"Hi, my name is Doug"
"And I am a disruptive physician."
It isn't easy admitting to this "label" anymore. Don't get me wrong, I don't buy into the definition given by the Joint Commission or hospitals or whomever has jumped on the bandwagon. That's the problem. The label "disruptive physician" is just that....a label. It can be defined in so many ways.
The New York Times put out a piece entitled Arrogant, Abusive and Disruptive — and a Doctor which tried to blame much of the problems in the hospital on these few doctors. The article even tried to make the claim that "disruptive physicians" are the cause for most medical mistakes. The problem is that the study they used was a survey and therefore inherently unscientific. The piece obviously was coming from a nursing point of view and much of what they have to say is valid. The example of the one nurse ducking scalpels being thrown at her was a little over the top, though.
Don't get me wrong, there are a lot of physicians that are arrogant and rude. As a lowly family doc, I get some of their wrath as well. Here was an example I spoke about at a lecture. As rude and belittling as this nephrologist was to me, I am not sure I would label her "disruptive". I have a few other labels I would use under my breath but it wouldn't be appropriate to share them here.
Some people are jerks; plain and simple. I remember nurses on the labor and delivery floor ganging up on a physician they didn't like. They tortured him and not because he was arrogant or rude to them. I remember being a medical resident and telling the nurse of the ICU patient I was caring for that I thought we needed to do a lumbar puncture. She replied, "Good for you" and walked away. Everyone has the ability to be jerks.
The problem with the term "disruptive behavior" is that it can be used as a weapon. Now JCAHO or Joint Commission or whatever they are called (asswipes?) are on the case. They recently issued a sentinel event alert on disruptive behavior that said "intimidating and disruptive behaviors include overt actions such as verbal outbursts and physical threats, as well as passive activities such as refusing to perform assigned tasks or quietly exhibiting uncooperative attitudes during routine activities. ... Such behaviors include reluctance or refusal to answer questions, return phone calls or pages; condescending language or voice intonation; and impatience with questions." Could they have cast a wider net? You have got to be kidding me. Even the AMA was questioning this.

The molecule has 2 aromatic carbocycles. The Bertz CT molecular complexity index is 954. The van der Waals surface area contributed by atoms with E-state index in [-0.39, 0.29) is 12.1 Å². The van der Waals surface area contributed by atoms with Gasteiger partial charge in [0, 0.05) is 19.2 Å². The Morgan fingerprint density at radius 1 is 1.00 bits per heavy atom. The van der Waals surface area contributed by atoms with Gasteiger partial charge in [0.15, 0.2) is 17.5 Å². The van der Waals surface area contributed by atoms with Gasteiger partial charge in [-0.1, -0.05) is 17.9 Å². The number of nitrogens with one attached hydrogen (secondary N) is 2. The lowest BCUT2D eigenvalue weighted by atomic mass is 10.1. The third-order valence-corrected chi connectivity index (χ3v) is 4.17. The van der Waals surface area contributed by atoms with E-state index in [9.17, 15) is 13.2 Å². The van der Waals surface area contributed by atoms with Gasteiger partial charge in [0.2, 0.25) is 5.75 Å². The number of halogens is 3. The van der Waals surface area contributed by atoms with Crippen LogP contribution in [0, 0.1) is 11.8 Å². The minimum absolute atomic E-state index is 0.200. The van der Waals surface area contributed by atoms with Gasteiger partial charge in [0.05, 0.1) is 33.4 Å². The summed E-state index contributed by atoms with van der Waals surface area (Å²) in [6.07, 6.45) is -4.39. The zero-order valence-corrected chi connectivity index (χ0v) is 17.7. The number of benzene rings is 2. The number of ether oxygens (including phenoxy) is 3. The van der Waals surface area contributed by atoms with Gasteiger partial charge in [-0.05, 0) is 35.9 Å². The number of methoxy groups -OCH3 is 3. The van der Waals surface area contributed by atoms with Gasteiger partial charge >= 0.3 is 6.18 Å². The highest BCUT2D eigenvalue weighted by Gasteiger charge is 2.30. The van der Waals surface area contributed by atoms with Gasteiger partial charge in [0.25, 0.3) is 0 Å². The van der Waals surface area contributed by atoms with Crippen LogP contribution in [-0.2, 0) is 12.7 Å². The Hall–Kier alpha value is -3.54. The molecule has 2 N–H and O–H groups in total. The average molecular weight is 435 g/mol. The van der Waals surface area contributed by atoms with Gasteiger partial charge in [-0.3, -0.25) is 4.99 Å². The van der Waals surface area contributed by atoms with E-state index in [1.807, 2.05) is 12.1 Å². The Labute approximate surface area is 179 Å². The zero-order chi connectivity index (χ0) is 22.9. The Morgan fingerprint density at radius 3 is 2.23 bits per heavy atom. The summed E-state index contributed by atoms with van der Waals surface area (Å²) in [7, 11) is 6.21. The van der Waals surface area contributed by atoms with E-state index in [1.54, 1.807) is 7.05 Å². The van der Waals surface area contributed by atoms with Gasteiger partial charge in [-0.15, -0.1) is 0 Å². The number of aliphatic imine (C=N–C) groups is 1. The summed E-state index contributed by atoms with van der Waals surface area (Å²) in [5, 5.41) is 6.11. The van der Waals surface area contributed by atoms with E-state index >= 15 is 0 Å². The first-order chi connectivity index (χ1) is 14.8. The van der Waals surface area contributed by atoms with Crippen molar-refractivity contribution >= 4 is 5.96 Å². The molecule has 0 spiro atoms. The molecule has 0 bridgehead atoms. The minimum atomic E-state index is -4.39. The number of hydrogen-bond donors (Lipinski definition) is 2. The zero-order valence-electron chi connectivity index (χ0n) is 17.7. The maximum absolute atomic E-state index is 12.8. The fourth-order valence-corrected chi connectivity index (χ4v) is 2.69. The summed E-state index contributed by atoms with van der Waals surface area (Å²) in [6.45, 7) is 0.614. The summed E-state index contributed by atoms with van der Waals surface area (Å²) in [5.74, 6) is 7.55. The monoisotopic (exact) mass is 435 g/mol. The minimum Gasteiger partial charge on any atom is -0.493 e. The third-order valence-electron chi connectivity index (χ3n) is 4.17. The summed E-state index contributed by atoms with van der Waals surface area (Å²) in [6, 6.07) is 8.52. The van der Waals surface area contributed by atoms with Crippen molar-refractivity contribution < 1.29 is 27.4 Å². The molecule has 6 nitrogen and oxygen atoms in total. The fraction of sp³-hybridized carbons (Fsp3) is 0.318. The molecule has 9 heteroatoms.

More and more doctors are being labeled "disruptive physicians" by hospitals in order to force them to shut up. This is a problem. The definition by the Joint Commission only adds to the fire. It enables the hospitals to claim they have no choice but to label these doctors in order to achieve their accreditation. Meanwhile, they are just trying to get doctors to become lemmings.
Yes, there are arrogant and rude doctors and nurses and administrators. Yes, physically threatening someone or violent outbursts should not be tolerated. But speaking up, changing your voice intonation to make a point and fighting for what is right is not a crime. It may be disruptive but that kind of disruption is what's needed.
"My name is Doug. I am a disruptive physician. And I am proud of it."